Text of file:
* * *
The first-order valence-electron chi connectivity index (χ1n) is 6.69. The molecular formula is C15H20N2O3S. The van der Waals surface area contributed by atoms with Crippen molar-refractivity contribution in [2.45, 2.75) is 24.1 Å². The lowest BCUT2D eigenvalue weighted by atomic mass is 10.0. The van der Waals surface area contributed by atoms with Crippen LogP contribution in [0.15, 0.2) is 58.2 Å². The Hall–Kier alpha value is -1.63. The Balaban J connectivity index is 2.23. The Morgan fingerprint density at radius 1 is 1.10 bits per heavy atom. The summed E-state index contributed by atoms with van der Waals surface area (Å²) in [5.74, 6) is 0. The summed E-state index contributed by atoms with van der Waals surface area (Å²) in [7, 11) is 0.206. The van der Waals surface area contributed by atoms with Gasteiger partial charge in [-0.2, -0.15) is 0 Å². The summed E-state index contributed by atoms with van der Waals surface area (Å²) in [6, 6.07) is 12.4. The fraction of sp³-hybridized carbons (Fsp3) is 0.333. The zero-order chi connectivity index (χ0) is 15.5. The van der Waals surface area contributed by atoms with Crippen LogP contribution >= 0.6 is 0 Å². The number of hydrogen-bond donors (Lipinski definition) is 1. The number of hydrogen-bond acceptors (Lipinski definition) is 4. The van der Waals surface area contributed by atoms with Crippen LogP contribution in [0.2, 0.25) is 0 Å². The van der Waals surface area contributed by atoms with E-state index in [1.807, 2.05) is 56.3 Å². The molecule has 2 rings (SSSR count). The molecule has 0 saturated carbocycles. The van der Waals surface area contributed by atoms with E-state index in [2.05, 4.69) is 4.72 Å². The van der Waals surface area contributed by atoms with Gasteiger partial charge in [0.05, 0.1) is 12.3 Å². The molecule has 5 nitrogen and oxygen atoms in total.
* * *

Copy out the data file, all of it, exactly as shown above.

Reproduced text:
The first-order valence-electron chi connectivity index (χ1n) is 6.69. The molecular formula is C15H20N2O3S. The van der Waals surface area contributed by atoms with Crippen molar-refractivity contribution in [2.45, 2.75) is 24.1 Å². The lowest BCUT2D eigenvalue weighted by atomic mass is 10.0. The van der Waals surface area contributed by atoms with Crippen LogP contribution in [0.15, 0.2) is 58.2 Å². The Hall–Kier alpha value is -1.63. The Balaban J connectivity index is 2.23. The Morgan fingerprint density at radius 1 is 1.10 bits per heavy atom. The summed E-state index contributed by atoms with van der Waals surface area (Å²) in [5.74, 6) is 0. The summed E-state index contributed by atoms with van der Waals surface area (Å²) in [7, 11) is 0.206. The van der Waals surface area contributed by atoms with Gasteiger partial charge in [-0.2, -0.15) is 0 Å². The summed E-state index contributed by atoms with van der Waals surface area (Å²) in [6, 6.07) is 12.4. The fraction of sp³-hybridized carbons (Fsp3) is 0.333. The zero-order chi connectivity index (χ0) is 15.5. The van der Waals surface area contributed by atoms with Crippen LogP contribution >= 0.6 is 0 Å². The number of hydrogen-bond donors (Lipinski definition) is 1. The number of hydrogen-bond acceptors (Lipinski definition) is 4. The van der Waals surface area contributed by atoms with Crippen LogP contribution in [0.2, 0.25) is 0 Å². The van der Waals surface area contributed by atoms with E-state index in [1.807, 2.05) is 56.3 Å². The molecule has 2 rings (SSSR count). The molecule has 0 saturated carbocycles. The van der Waals surface area contributed by atoms with E-state index in [2.05, 4.69) is 4.72 Å². The van der Waals surface area contributed by atoms with Gasteiger partial charge in [0.05, 0.1) is 12.3 Å². The molecule has 5 nitrogen and oxygen atoms in total.